Smith v. Commissioner of Social Security

Filing 14

REPORT AND RECOMMENDATIONS - IT IS THEREFORE RECOMMENDED THAT: 1. The ALJs non-disability finding be found unsupported by substantial evidence, and REVERSED; 2. This matter be REMANDED to the Commissioner under the Fourth Sentence of 42 U.S.C. § 405(g) for proceedings consistent with this opinion; and 3. This case be CLOSED. Objections to R&R due by 8/7/2017. Signed by Magistrate Judge Michael J. Newman on 7/24/2017. (srb)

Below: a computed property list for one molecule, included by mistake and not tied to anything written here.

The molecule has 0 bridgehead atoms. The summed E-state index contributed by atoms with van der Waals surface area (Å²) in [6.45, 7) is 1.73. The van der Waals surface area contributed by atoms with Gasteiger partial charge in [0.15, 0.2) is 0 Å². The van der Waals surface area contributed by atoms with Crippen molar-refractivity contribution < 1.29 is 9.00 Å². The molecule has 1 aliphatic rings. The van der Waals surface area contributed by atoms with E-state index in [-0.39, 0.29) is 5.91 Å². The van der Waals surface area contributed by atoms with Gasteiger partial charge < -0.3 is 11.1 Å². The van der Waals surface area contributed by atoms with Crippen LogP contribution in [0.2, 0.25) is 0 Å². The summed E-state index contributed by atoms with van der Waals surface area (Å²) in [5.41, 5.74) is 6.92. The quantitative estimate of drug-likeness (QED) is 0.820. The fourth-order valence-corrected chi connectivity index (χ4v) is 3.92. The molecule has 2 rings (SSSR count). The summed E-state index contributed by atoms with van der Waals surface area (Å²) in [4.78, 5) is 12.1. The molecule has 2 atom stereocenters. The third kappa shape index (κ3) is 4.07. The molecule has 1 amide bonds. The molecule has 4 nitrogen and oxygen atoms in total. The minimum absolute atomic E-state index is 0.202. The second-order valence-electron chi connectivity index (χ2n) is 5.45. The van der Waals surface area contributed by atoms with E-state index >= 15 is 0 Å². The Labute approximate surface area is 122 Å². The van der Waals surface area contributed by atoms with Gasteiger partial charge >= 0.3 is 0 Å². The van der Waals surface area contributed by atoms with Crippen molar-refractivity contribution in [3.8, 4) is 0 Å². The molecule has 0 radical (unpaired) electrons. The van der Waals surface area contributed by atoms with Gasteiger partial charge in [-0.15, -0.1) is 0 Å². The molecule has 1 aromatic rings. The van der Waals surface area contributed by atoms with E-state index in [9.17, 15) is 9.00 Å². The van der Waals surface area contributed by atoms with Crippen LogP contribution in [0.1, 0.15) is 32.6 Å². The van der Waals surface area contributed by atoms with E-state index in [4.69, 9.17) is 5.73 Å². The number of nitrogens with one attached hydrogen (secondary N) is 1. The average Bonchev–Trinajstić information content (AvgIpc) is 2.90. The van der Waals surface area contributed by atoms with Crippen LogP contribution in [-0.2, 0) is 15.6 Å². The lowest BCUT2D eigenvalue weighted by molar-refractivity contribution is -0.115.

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UNITED STATES DISTRICT COURT SOUTHERN DISTRICT OF OHIO WESTERN DIVISION AT DAYTON JAMIA R. WORTHAM SMITH, Plaintiff, Case No. 3:16-cv-264 vs. COMMISISONER OF SOCIAL SECURITY, District Judge Walter H. Rice Magistrate Judge Michael J. Newman Defendant. ______________________________________________________________________________ REPORT AND RECOMMENDATION1 THAT: (1) THE ALJ’S NON-DISABILITY FINDING BE FOUND UNSUPPORTED BY SUBSTANTIAL EVIDENCE, AND REVERSED; (2) THIS MATTER BE REMANDED TO THE COMMISSIONER UNDER THE FOURTH SENTENCE OF 42 U.S.C. § 405(g) FOR PROCEEDINGS CONSISTENT WITH THIS OPINION; AND (3) THIS CASE BE CLOSED ______________________________________________________________________________ This is a Social Security disability benefits appeal. At issue is whether the Administrative Law Judge (“ALJ”) erred in finding Plaintiff not “disabled” and therefore unentitled to Disability Insurance Benefits (“DIB”). This case is before the Court upon Plaintiff’s Statement of Errors (doc. 7), the Commissioner’s memorandum in opposition (doc. 11), Plaintiff’s reply (doc. 13), the administrative record (doc. 6), and the record as a whole. I. A. Procedural History Plaintiff filed an application for DIB asserting disability as of January 2, 2012. PageID 176-82. Plaintiff claims disability as a result of multiple impairments including, inter alia, obesity, depression, fibromyalgia, and chronic pain syndrome. PageID 44, 879. 1 Attached hereto is a NOTICE to the parties regarding objections to this Report and Recommendation. After initial denial of her application, Plaintiff received a hearing before ALJ David A. Redmond on August 14, 2014. PageID 57-76. The ALJ issued a written decision on October 31, 2014 finding Plaintiff not disabled. PageID 42-51. Specifically, the ALJ found at Step 5 that, based upon Plaintiff’s residual functional capacity (“RFC”) to perform light work, 2 “there are jobs that exist in significant numbers in the national economy that [Plaintiff] can perform[.]” PageID 46-51. Thereafter, the Appeals Council denied review on May 17, 2016, making the ALJ’s nondisability finding the final administrative decision of the Commissioner. PageID 30-35. Plaintiff then filed this timely appeal. Cook v. Comm’r of Soc. Sec., 480 F.3d 432, 435 (6th Cir. 2007) (noting that, “[u]nder the Federal Rules of Appellate Procedure, [claimant] had 60 days from the Appeals Council’s notice of denial in which to file his appeal”). B. Evidence of Record The evidence of record is adequately summarized in the ALJ’s decision (PageID 44-50), Plaintiff’s Statement of Errors (doc. 7), the Commissioner’s memorandum in opposition (doc. 11), and Plaintiff’s reply (doc. 13). The undersigned incorporates all of the foregoing and sets forth the facts relevant to this decision herein. II. A. Standard of Review The Court’s inquiry on a Social Security appeal is to determine (1) whether the ALJ’s non-disability finding is supported by substantial evidence, and (2) whether the ALJ employed Light work “involves lifting no more than 20 pounds at a time with frequent lifting or carrying of objects weighing up to 10 pounds” and “requires a good deal of walking or standing, or . . . sitting most of the time with some pushing and pulling of arm or leg controls.” Id. § 404.1567(b). An individual who can perform light work is presumed also able to perform sedentary work. Id. Sedentary work “involves lifting no more than 10 pounds at a time and occasionally lifting or carrying articles like docket files, ledgers, and small tools. Although a sedentary job is defined as one which involves sitting, a certain amount of walking and standing is often necessary in carrying out job duties.” Id. § 404.1567(a). 2 2 the correct legal criteria. 42 U.S.C. § 405(g); Bowen v. Comm’r of Soc. Sec., 478 F.3d 742, 74546 (6th Cir. 2007). In performing this review, the Court must consider the record as a whole. Hephner v. Mathews, 574 F.2d 359, 362 (6th Cir. 1978). Substantial evidence is “such relevant evidence as a reasonable mind might accept as adequate to support a conclusion.” Richardson v. Perales, 402 U.S. 389, 401 (1971). When substantial evidence supports the ALJ’s denial of benefits, that finding must be affirmed, even if substantial evidence also exists in the record upon which the ALJ could have found Plaintiff disabled. Buxton v. Halter, 246 F.3d 762, 772 (6th Cir. 2001). Thus, the ALJ has a “‘zone of choice’ within which he [or she] can act without the fear of court interference.” Id. at 773. The second judicial inquiry -- reviewing the correctness of the ALJ’s legal analysis -may result in reversal even if the ALJ’s decision is supported by substantial evidence in the record. Rabbers v. Comm’r of Soc. Sec., 582 F.3d 647, 651 (6th Cir. 2009). “[A] decision of the Commissioner will not be upheld where the [Social Security Administration] fails to follow its own regulations and where that error prejudices a claimant on the merits or deprives the claimant of a substantial right.” Bowen, 478 F.3d at 746. B. “Disability” Defined To be eligible for disability benefits, a claimant must be under a “disability” as defined by the Social Security Act. 42 U.S.C. § 423(d)(1)(A). Narrowed to its statutory meaning, a “disability” includes physical and/or mental impairments that are both “medically determinable” and severe enough to prevent a claimant from (1) performing his or her past job and (2) engaging in “substantial gainful activity” that is available in the regional or national economies. Id. Administrative regulations require a five-step sequential evaluation for disability determinations. 20 C.F.R. § 404.1520(a)(4). Although a dispositive finding at any step ends the 3 ALJ’s review, see Colvin v. Barnhart, 475 F.3d 727, 730 (6th Cir. 2007), the complete sequential review poses five questions: 1. Has the claimant engaged in substantial gainful activity? 2. Does the claimant suffer from one or more severe impairments? 3. Do the claimant’s severe impairments, alone or in combination, meet or equal the criteria of an impairment set forth in the Commissioner’s Listing of Impairments (the “Listings”), 20 C.F.R. Subpart P, Appendix 1? 4. Considering the claimant’s RFC, can he or she perform his or her past relevant work? 5. Assuming the claimant can no longer perform his or her past relevant work -- and also considering the claimant’s age, education, past work experience, and RFC -- do significant numbers of other jobs exist in the national economy which the claimant can perform? 20 C.F.R. § 404.1520(a)(4); see also Miller v. Comm’r of Soc. Sec., 181 F. Supp.2d 816, 818 (S.D. Ohio 2001). A claimant bears the ultimate burden of establishing disability under the Social Security Act’s definition. Key v. Comm’r of Soc. Sec., 109 F.3d 270, 274 (6th Cir. 1997). III. In her Statement of Errors, Plaintiff argues that the ALJ erred by: (1) improperly weighing opinion evidence, including the opinion of treating family physician Rhea Rowser, M.D.; (2) improperly assessing her credibility; and (3) failing to consider all of her impairments throughout the sequential review process. Doc. 7 at PageID 917-26. Finding merit to Plaintiff’s first alleged error concerning the ALJ’s review of Dr. Rowser’s opinion, the undersigned does not address the merits of the remaining alleged errors. Until March 27, 2017, “the Commissioner’s regulations [that apply to this appeal] establish[ed] a hierarchy of acceptable medical source opinions[.]” Snell v. Comm’r of Soc. Sec., No. 3:12-cv-119, 2013 WL 372032, at *9 (S.D. Ohio Jan. 30, 2013). In descending order, these 4 medical source opinions are: (1) treaters; (2) examiners; and (3) record reviewers. Id. Under the regulations in effect prior to March 27, 2017, the opinions of treaters are entitled to the greatest deference because they “are likely to be . . . most able to provide a detailed, longitudinal picture of [a claimant’s] medical impairment(s) and may bring a unique perspective to the medical evidence that cannot be obtained from the objective medical findings alone or from reports of individual examinations[.]” 20 C.F.R. § 404.1527(c)(2). A treater’s opinion must be given “controlling weight” if “well-supported by medically acceptable clinical and laboratory diagnostic techniques and . . . not inconsistent with the other substantial evidence in [the] case record.” LaRiccia v. Comm’r of Soc. Sec., 549 F. App’x 377, 384 (6th Cir. 2013). Even if a treater’s opinion is not entitled to controlling weight, “the ALJ must still determine how much weight is appropriate by considering a number of factors, including the length of the treatment relationship and the frequency of examination, the nature and extent of the treatment relationship, supportability of the opinion, consistency of the opinion with the record as a whole, and any specialization of the treating physician.” Blakley v. Comm’r of Soc. Sec., 581 F.3d 399, 406 (6th Cir. 2009); see also 20 C.F.R. § 404.1527(c).3 After treaters, “[n]ext in the hierarchy are examining physicians and psychologists, who often see and examine claimants only once.” Snell, 2013 WL 372032, at *9. Record reviewers are afforded the least deference and these “non-examining physicians’ opinions are on the lowest rung of the hierarchy of medical source opinions.” Id. Put simply, “[t]he regulations provide progressively more rigorous tests for weighing opinions as the ties In essence, “opinions of a treating source . . . must be analyzed under a two-step process, with care being taken not to conflate the steps.” Cadle v. Comm’r of Soc. Sec., No. 5:12-cv-3071, 2013 WL 5173127, at *5 (N.D. Ohio Sept. 12, 2013). Initially, “the opinion must be examined to determine if it is entitled to controlling weight” and “[o]nly if . . . the ALJ does not give controlling weight to the treating physician’s opinion is the opinion subjected to another analysis based on the particulars of” 20 C.F.R. § 404.1527. Id. 3 5 between the source of the opinion and the individual [claimant] become weaker.” Id. (citing SSR 96-6p, 1996 WL 374180, at *2 (July 2, 1996)). In the absence of a controlling treating source opinion, an ALJ must “evaluate all medical opinions” with regard to the factors set forth in 20 C.F.R. § 404.1527(c), i.e., length of treatment history; consistency of the opinion with other evidence; supportability; and specialty or expertise in the medical field related to the individual’s impairment(s). Walton v. Comm’r of Soc. Sec., No. 97-2030, 1999 WL 506979, at *2 (6th Cir. June 7, 1999). Dr. Rowser has treated Plaintiff since January 2010 for, among other conditions, depression, carpal tunnel syndrome, and chronic pain syndrome/fibromyalgia.4 PageID 562; see also 450, 841, 879. On August 8, 2012, Dr. Rowser opined that Plaintiff could work one day a week for up to five hours; would suffer flare-ups of her conditions up to two times every other month; and would miss up to two days of work each time she suffered a flare-up. PageID 889. On August 1, 2013, with regard to Plaintiff’s fibromyalgia, Dr. Rowser opined that Plaintiff It is not entirely clear whether the ALJ considered Plaintiff’s chronic pain syndrome and/or fibromyalgia at any point his opinion. Interestingly, at the initial determination level, Plaintiff was found to suffer from the severe impairment of fibromyalgia, as well as carpal tunnel syndrome. PageID 84, 98, 113. The ALJ, however, in addressing Plaintiff’s severe limitations at Step Two, found that Plaintiff suffers from the severe impairment of “subjective pain syndrome,” and makes no mention of chronic pain syndrome or fibromyalgia. PageID 44. The records cited by the ALJ in finding that Plaintiff suffers from “subjective pain syndrome” (PageID 706-26, 796-813) are mental health treatment records that make no mention of “subjective pain syndrome” while, instead, making mention of fibromyalgia and chronic pain. PageID 709, 715, 723, 808. While the Commissioner, on appeal, sets forth an explanation as to why the ALJ may have omitted a discussion of chronic pain syndrome and fibromyalgia, no such explanation was ever set forth by the ALJ. See Romig v. Astrue, No. 1:12-cv-1552, 2013 WL 1124669, at *6 (N.D. Ohio Mar. 18, 2013) (stating that “it is the opinion given by an administrative agency rather than counsel's ‘post hoc rationale’ that is under the Court's consideration”). With regard to carpal tunnel, there is no particular reasoning offered by the ALJ -- or the Commissioner on appeal -- as to why such condition was never discussed at Step Two. Courts have found that an ALJ’s “failure . . . to find . . . conditions as medically determinable impairments, or to give an adequate explanation for discounting them, makes [the] decision[] at [S]teps [T]wo and [F]our of the sequential evaluation process defective.” Jones v. Comm’r of Soc. Sec., No. 3:15-CV-00428, 2017 WL 540923, at *7 (S.D. Ohio Feb. 10, 2017), report and recommendation adopted sub nom. Jones v. Berryhill, No. 3:15-CV-428, 2017 WL 1196179 (S.D. Ohio Mar. 31, 2017) (quoting Weitzel v. Colvin, 967 F. Supp. 2d 1089, 1097 (M.D. Pa. 2013)). In addition to the reasoning set forth infra, this serves as an independent basis meriting reversal of the ALJ. 4 6 could work up to four hours per day; stand for two hours per workday; sit for one hour per workday for 30 minutes at a time; lift ten pounds occasionally and five pounds frequently; and never raise her right arm above shoulder level. PageID 705. On September 11, 2013, Dr. Rowser opined that, because of “chronic pain syndrome - fibromyalgia[,]” Plaintiff “has too much pain to be actively involved in her work”; could work up to six hours per workday for a period of up to six to eight weeks; would experience pain flare-ups approximately two times every four to six weeks; and would miss two to three days of work each time she suffered a flareup. PageID 880. The ALJ gave Dr. Rowser’s opinion “little weight,” finding only that her opinions were inconsistent with Plaintiff’s testimony, in which she stated that she was working eight hours a day three days per week at the time of her administrative hearing. PageID 49. The undersigned finds error in the ALJ’s analysis. Initially the undersigned notes that, when specifically weighing Dr. Rowser’s opinion, the ALJ provides no analysis of the controlling weight factors -- i.e., whether the opinion was “wellsupported by medically acceptable clinical and laboratory diagnostic techniques and . . . not inconsistent with the other substantial evidence[.]” 20 C.F.R. § 404.1527(c)(2); see also Wilson v. Comm’r of Soc. Sec., 378 F.3d 541, 544 (6th Cir. 2004) (stating that the regulations are designed to “ensure[ ] that the ALJ applies the treating physician rule and permits meaningful review of the ALJ's application of the rule”). As noted above, the only reason specifically set forth by the ALJ in rejecting Dr. Rowser’s opinions was the purported inconsistency between those opinions and Plaintiff’s testimony. PageID 49. The consistency of an opinion “with the record as a whole,” however, is a factor set forth in 20 C.F.R. § 404.1527(c)(4), which is a factor “properly applied only after the 7 ALJ has determined that a treating-source opinion will not be given controlling weight.” Gayheart v. Comm’r of Soc. Sec., 710 F.3d 365, 376 (6th Cir. 2013); see also 20 C.F.R. § 404.1527(c)(2). Because the ALJ failed to set forth any reason for declining to afford Dr. Rowser’s opinion controlling weight, the Court cannot determine whether he undertook the “two-step inquiry” the treating physician rule requires. See id. at 376-78. Such failure amounts to reversible error. See Aytch v. Comm’r of Soc. Sec., No. 3:13-cv-135, 2014 WL 4080075, at *5 (S.D. Ohio Aug. 19, 2014) (citation omitted). Further, with regard to the controlling weight analysis, there is evidence of clinical and laboratory findings that may well support Dr. Rowser’s opinions concerning Plaintiff’s limitations arising from her chronic pain syndrome/fibromyalgia. See PageID 703-04, 879. In offering these opinions, Dr. Rowser specifically noted that Plaintiff had 16 of 18 tender points occurring on her body, and that “other disorders that could cause [Plaintiff’s] symptoms or signs” were ruled out by x-rays and an EMG. PageID 704. Because “[t]he process of diagnosing [fibromyalgia] involves testing focal points for tenderness and ruling out other conditions through objective medical and clinical methods[,]” evidence of 16 positive tender points, and the ruling out of other disorders by objective testing, are significant pieces of evidence supportive of Dr. Rowser’s opinion. See Minor v. Comm’r of Soc. Sec., 513 F. App’x 417, 434 (6th Cir. 2013). The ALJ’s failure to consider and analyze such evidence -- in determining whether Dr. Rower’s opinions were entitled to controlling weight -- is also reversible error. See Rogers v. Comm’r of Soc. Sec., 486 F.3d 234, 244 (6th Cir. 2007) (finding error where the “ALJ did not discuss [the] standard [for diagnosing fibromyagia] at all in his decision”). 8 Finally, the undersigned concludes that the ALJ’s reliance on Plaintiff’s part-time work to undermine the entirety of Dr. Rower’s opinion is misplaced. In this regard, the ALJ concluded that Plaintiff’s testimony -- in which she states that she works three days per week for a total of 24 hours -- is inconsistent with Dr. Rower’s opinion that Plaintiff can only work up to six hours per workday. See PageID 49, 62. The ALJ does not, however, account for the entirety of Plaintiff’s testimony or Dr. Rowser’s opinions. When speaking of her work, Plaintiff testified that she works 24 total hours over a course of three days per week, but also testified that she “barely can make it through the three days”; that she calls off of work approximately three times every two weeks because of her pain; and that she takes three to four extra unapproved breaks each day she works. PageID 65-70. With regard to absences from work, evidence of record -- such as Plaintiff’s work attendance calendars (PageID 280-81) and her treatment notes (PageID 796) -- corroborate her testimony. Considering Plaintiff’s testimony as a whole -- as well as corroborating evidence of a significant number of absences -- it is unclear to the undersigned how such testimony wholly undermines Dr. Rowser’s opinions, especially those opinions concerning Plaintiff’s ability to regularly attend work -- opinions that, if accepted, would render Plaintiff disabled. PageID 72-73. IV. When, as here, the ALJ’s non-disability determination is unsupported by substantial evidence, the Court must determine whether to reverse and remand the matter for rehearing, or to reverse and order an award of benefits. The Court has authority to affirm, modify or reverse the Commissioner’s decision “with or without remanding the cause for rehearing.” 42 U.S.C. § 405(g); Melkonyan v. Sullivan, 501 U.S. 89, 100 (1991). Generally, benefits may be awarded immediately “only if all essential factual issues have been resolved and the record adequately 9 establishes a plaintiff’s entitlement to benefits.” Faucher v. Sec’y of Health & Human Servs., 17 F.3d 171, 176 (6th Cir. 1994); see also Abbott v. Sullivan, 905 F.2d 918, 927 (6th Cir. 1990); Varley v. Sec’y of Health & Human Servs., 820 F.2d 777, 782 (6th Cir. 1987). Here, the undersigned finds that factual issues remain unresolved and that evidence of disability is not overwhelming. Accordingly, a remand for further proceedings is proper. V. IT IS THEREFORE RECOMMENDED THAT: 1. 2. This matter be REMANDED to the Commissioner under the Fourth Sentence of 42 U.S.C. § 405(g) for proceedings consistent with this opinion; and 3. Date: The ALJ’s non-disability finding be found unsupported by substantial evidence, and REVERSED; This case be CLOSED. July 24, 2017 s/ Michael J. Newman Michael J. Newman United States Magistrate Judge 10 NOTICE REGARDING OBJECTIONS Pursuant to Fed. R. Civ. P. 72(b), any party may serve and file specific, written objections to the proposed findings and recommendations within FOURTEEN days after being served with this Report and Recommendation. This period is not extended by virtue of Fed. R. Civ. P. 6(d) if served on you by electronic means, such as via the Court’s CM/ECF filing system. If, however, this Report and Recommendation was served upon you by mail, this deadline is extended to SEVENTEEN DAYS by application of Fed. R. Civ. P. 6(d). Parties may seek an extension of the deadline to file objections by filing a motion for extension, which the Court may grant upon a showing of good cause. Any objections filed shall specify the portions of the Report and Recommendation objected to, and shall be accompanied by a memorandum of law in support of the objections. If the Report and Recommendation is based, in whole or in part, upon matters occurring of record at an oral hearing, the objecting party shall promptly arrange for the transcription of the record, or such portions of it as all parties may agree upon or the Magistrate Judge deems sufficient, unless the assigned District Judge otherwise directs. A party may respond to another party’s objections within FOURTEEN days after being served with a copy thereof. As noted above, this period is not extended by virtue of Fed. R. Civ. P. 6(d) if served on you by electronic means, such as via the Court’s CM/ECF filing system. If, however, this Report and Recommendation was served upon you by mail, this deadline is extended to SEVENTEEN DAYS by application of Fed. R. Civ. P. 6(d). Failure to make objections in accordance with this procedure may forfeit rights on appeal. See Thomas v. Arn, 474 U.S. 140, 153-55 (1985); United States v. Walters, 638 F.2d 947, 949-50 (6th Cir. 1981). 11